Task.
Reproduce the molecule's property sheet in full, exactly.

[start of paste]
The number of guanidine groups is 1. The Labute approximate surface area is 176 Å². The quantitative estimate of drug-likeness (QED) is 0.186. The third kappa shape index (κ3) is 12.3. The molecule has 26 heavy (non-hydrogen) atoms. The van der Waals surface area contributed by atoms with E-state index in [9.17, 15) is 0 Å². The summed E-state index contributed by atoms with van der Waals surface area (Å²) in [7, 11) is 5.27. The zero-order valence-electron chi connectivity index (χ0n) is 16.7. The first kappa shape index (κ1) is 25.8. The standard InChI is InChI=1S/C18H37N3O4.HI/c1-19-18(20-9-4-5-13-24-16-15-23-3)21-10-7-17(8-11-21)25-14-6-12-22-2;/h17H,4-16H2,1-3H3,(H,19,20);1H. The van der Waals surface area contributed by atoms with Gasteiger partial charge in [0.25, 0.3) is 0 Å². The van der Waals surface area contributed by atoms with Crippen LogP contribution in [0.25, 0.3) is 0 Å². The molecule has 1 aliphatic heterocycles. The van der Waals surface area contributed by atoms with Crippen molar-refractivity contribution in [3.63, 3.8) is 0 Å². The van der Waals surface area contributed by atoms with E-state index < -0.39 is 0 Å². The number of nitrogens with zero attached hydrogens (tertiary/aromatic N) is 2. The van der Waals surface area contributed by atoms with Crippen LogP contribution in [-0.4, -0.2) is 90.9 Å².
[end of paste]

The number of guanidine groups is 1. The Labute approximate surface area is 176 Å². The quantitative estimate of drug-likeness (QED) is 0.186. The third kappa shape index (κ3) is 12.3. The molecule has 26 heavy (non-hydrogen) atoms. The van der Waals surface area contributed by atoms with E-state index in [9.17, 15) is 0 Å². The summed E-state index contributed by atoms with van der Waals surface area (Å²) in [7, 11) is 5.27. The zero-order valence-electron chi connectivity index (χ0n) is 16.7. The first kappa shape index (κ1) is 25.8. The standard InChI is InChI=1S/C18H37N3O4.HI/c1-19-18(20-9-4-5-13-24-16-15-23-3)21-10-7-17(8-11-21)25-14-6-12-22-2;/h17H,4-16H2,1-3H3,(H,19,20);1H. The van der Waals surface area contributed by atoms with Gasteiger partial charge in [0.25, 0.3) is 0 Å². The van der Waals surface area contributed by atoms with Crippen LogP contribution in [0.25, 0.3) is 0 Å². The molecule has 1 aliphatic heterocycles. The van der Waals surface area contributed by atoms with Crippen molar-refractivity contribution in [3.63, 3.8) is 0 Å². The van der Waals surface area contributed by atoms with E-state index < -0.39 is 0 Å². The number of nitrogens with zero attached hydrogens (tertiary/aromatic N) is 2. The van der Waals surface area contributed by atoms with Crippen LogP contribution in [-0.4, -0.2) is 90.9 Å².